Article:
Proving the inadequacy of remedy at law is not a simple task. Neither the courts nor the legislature have provided a clear rule as to when equity should be invoked. In most cases, subcontractors not in privity with the owner will seek to enforce a lien when they do not receive payment from the general contractor. When a subcontractor fails to comply with the rigorous requirements of Florida’s construction lien law, he will often seek to invoke equity so that the owner is not unjustly enriched at his expense. An example of this tactic is shown in Rite-way Painting & Plastering, Inc. v. Tetor, where a subcontractor failed to serve the notice to owner within the 45-day time period required by statute. 582 So.2d 15 (Fla.2d DCA 1991). Here, the court permitted the subcontractor to recover from the owner under the theory of unjust enrichment. In contrast, the court in Pinewood Plumbing Supply, Inc. v. Centennial Construction, Inc., examined an identical situation presented to the court in Rite-way, but reached the opposite conclusion. 489 So.2d 216 (Fla.3d DCA 1986). Here again, the subcontractor failed to serve proper notice on the owner and invoked equity to recover against the general contractor; however, the Pinewood court reasoned that unjust enrichment should not lie as a basis for recovery from the owner. The court reasoned that the subcontractor did indeed have an adequate remedy at law under F.S. §255.05, but failed to properly use it. Here, the court barred equitable relief, due to the fact the subcontractor’s lack of an adequate remedy was self-inflicted; whereas, the Rite-Way court permitted the invocation of equity under identical circumstances.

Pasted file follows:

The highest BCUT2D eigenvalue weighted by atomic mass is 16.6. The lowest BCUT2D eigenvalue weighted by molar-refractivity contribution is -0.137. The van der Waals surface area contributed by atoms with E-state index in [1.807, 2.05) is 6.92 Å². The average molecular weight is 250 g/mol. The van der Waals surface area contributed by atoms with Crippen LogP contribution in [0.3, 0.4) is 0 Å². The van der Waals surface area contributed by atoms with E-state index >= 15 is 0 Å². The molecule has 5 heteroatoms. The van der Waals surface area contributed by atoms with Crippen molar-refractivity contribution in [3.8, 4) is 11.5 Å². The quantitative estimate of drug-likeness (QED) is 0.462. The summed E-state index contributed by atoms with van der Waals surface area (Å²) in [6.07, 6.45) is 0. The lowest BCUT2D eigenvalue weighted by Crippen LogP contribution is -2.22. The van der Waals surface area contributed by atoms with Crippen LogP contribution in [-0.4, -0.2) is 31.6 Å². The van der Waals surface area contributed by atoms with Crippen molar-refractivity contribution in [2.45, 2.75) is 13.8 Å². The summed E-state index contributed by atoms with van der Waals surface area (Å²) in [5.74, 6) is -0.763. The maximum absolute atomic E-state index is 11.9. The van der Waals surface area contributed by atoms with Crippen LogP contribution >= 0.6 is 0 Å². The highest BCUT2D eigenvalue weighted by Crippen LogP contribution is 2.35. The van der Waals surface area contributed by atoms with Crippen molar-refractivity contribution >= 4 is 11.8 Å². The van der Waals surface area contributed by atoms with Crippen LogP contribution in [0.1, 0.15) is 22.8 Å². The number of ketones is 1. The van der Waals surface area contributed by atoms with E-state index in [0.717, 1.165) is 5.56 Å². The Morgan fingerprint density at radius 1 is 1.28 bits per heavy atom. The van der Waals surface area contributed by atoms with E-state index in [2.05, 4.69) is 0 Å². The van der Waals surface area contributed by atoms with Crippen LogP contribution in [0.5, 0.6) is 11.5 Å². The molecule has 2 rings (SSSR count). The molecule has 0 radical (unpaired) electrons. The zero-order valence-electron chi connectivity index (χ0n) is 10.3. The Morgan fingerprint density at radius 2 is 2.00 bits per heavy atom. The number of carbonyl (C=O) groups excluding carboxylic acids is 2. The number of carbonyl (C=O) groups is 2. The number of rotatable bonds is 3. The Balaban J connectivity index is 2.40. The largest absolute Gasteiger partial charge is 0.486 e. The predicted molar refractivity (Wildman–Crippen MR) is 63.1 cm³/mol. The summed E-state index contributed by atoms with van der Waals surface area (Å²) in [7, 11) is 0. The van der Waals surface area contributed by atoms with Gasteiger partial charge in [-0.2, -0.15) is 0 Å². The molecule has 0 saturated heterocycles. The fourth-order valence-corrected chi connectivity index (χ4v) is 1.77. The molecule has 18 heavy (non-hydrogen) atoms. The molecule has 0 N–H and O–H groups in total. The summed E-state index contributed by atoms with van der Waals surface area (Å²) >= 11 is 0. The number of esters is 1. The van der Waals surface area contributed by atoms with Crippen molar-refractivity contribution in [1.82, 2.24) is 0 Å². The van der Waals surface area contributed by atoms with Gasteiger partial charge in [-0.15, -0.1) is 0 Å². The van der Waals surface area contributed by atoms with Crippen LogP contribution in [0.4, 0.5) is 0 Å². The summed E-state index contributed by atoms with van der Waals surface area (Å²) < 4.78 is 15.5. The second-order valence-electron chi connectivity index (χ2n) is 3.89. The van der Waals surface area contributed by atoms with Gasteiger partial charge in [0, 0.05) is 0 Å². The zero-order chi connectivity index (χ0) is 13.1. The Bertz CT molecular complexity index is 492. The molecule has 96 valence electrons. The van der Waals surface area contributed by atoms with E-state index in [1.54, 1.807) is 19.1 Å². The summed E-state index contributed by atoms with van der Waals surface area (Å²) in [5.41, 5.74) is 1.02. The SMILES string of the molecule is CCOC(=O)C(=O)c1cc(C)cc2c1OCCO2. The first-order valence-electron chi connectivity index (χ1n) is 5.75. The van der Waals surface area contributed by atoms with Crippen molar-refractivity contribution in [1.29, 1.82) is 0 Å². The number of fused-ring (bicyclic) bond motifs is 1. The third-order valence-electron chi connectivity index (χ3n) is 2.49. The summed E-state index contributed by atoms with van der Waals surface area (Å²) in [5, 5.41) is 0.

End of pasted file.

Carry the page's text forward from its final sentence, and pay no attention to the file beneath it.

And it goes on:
The existence of co-parties also creates complications when attempting to prove the inadequacy of a legal remedy. If a legal remedy exists against a co-party, a claimant must first exhaust the legal remedy before attempting to recover in equity against another party. An example of this is shown in Deanna Construction Co. Inc. v. Sarasota Entertainment Corp., where a subcontractor sought to recover against an owner under a theory of unjust enrichment when his lien rights were extinguished by foreclosure of a superior mortgage. 636 So.2d. 767 (Fla.4th DCA 1994). Because the subcontractor was still engaged in arbitration with the general contractor, the court reversed the judgment against the owner. The court reasoned that there was a chance that the subcontractor could be fully compensated through the arbitration with the general contractor, and that the existence of the ongoing arbitration rendered an indirect equity claim premature.